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HarbourVest's takeover of SVG Capital hit by withdrawal of support

Oliver Gill
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General Election - Economy
HabourVest's offer on 12 September took SVG Capital by surprise (Source: Getty)

Two key institutional investors have withdrawn their support of HabourVest’s hostile £1bn takeover attempt of SVG Capital (SVG).

Legal & General and Aviva – who own 4.5 and 2.8 per cent stakes in SVG respectively – had previously signed non-binding letters of intent to support the US-fund’s offer.

Hours earlier, SVG’s board redoubled its efforts this afternoon by announcing a fresh bid from group of investment funds led by Goldman Sachs and the Canada Pension Plan Investment Board and maintained its advice to shareholders to rebuff the HabourVest approach.

Read more: Goldman and Canada Pension Plan sweep in with new offer for SVG Capital

"The proposal is being evaluated urgently by the company and the board will update the market as soon as possible.

“The board continues to recommend that shareholders do not accept HarbourVest Bidco's offer. There can be no certainty that the proposal will be effected or as to its terms," SVG said in a statement.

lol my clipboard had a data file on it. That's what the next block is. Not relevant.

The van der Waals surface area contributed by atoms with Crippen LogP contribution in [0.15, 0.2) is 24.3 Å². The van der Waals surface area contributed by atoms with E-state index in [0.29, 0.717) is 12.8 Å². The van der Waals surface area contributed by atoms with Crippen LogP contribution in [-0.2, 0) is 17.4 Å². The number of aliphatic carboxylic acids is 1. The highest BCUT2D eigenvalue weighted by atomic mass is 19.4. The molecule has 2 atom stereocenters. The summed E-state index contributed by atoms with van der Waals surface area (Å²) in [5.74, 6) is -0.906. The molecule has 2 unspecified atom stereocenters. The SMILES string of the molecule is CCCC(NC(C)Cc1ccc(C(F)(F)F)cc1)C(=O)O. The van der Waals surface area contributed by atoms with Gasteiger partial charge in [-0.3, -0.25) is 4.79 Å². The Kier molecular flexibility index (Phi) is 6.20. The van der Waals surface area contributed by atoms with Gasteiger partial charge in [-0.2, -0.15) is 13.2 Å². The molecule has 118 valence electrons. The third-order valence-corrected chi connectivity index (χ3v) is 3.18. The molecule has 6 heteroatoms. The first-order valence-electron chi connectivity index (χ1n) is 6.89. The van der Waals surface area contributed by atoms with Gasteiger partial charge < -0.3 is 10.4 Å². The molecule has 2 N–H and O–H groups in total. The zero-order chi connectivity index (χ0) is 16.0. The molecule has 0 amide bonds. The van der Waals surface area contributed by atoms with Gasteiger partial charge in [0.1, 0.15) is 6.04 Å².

Shareholders have until 1pm on Thursday to accept a 650p per share offer for SVG.

Read more: SVG Capital to sell half of its assets in bid to fend off hostile takeover

On Tuesday evening SVG unveiled a three-stage offer that would kick-off with the sale of a slice of assets for £379m to private equity firms Pomona Capital and Pantheon Partners. The next two stages would see SVG would up and investors repaid in two tranches.

The news that Legal & General and Aviva have withdrawn their support suggests an interest in this afternoon’s offer and means that HarbourVest no longer has the public support of more than 50 per cent of institutional shareholders.

Schroders – out of which SVG was originally spun in 1996 – retains an 11 per cent holding and along with two per cent shareholder Standard Life has previously announced it will vote against the HarbourVest offer.

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